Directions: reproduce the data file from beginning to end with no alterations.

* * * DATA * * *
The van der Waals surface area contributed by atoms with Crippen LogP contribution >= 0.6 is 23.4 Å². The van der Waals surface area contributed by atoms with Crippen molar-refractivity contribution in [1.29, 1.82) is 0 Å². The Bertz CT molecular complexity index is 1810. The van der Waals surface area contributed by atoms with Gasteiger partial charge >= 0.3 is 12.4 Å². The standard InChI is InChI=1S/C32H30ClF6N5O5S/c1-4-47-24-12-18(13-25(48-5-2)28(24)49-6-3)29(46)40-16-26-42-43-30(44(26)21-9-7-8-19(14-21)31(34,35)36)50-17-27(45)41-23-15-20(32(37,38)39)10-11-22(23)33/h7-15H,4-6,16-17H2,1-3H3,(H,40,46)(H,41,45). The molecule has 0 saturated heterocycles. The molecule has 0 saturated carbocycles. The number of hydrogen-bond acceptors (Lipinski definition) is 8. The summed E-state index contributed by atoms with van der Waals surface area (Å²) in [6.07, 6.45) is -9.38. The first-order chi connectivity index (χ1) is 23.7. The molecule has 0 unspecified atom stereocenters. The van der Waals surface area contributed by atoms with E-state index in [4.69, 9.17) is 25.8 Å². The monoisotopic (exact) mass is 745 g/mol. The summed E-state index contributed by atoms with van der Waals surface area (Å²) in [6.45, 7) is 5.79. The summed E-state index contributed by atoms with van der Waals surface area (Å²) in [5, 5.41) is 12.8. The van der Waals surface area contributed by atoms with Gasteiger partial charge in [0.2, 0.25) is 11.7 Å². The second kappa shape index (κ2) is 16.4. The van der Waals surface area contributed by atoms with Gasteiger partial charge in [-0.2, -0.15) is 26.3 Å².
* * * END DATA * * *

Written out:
The van der Waals surface area contributed by atoms with Crippen LogP contribution >= 0.6 is 23.4 Å². The van der Waals surface area contributed by atoms with Crippen molar-refractivity contribution in [1.29, 1.82) is 0 Å². The Bertz CT molecular complexity index is 1810. The van der Waals surface area contributed by atoms with Gasteiger partial charge >= 0.3 is 12.4 Å². The standard InChI is InChI=1S/C32H30ClF6N5O5S/c1-4-47-24-12-18(13-25(48-5-2)28(24)49-6-3)29(46)40-16-26-42-43-30(44(26)21-9-7-8-19(14-21)31(34,35)36)50-17-27(45)41-23-15-20(32(37,38)39)10-11-22(23)33/h7-15H,4-6,16-17H2,1-3H3,(H,40,46)(H,41,45). The molecule has 0 saturated heterocycles. The molecule has 0 saturated carbocycles. The number of hydrogen-bond acceptors (Lipinski definition) is 8. The summed E-state index contributed by atoms with van der Waals surface area (Å²) in [6.07, 6.45) is -9.38. The first-order chi connectivity index (χ1) is 23.7. The molecule has 0 unspecified atom stereocenters. The van der Waals surface area contributed by atoms with E-state index in [4.69, 9.17) is 25.8 Å². The monoisotopic (exact) mass is 745 g/mol. The summed E-state index contributed by atoms with van der Waals surface area (Å²) in [6.45, 7) is 5.79. The summed E-state index contributed by atoms with van der Waals surface area (Å²) in [5, 5.41) is 12.8. The van der Waals surface area contributed by atoms with Gasteiger partial charge in [0.2, 0.25) is 11.7 Å². The second kappa shape index (κ2) is 16.4. The van der Waals surface area contributed by atoms with Gasteiger partial charge in [-0.2, -0.15) is 26.3 Å².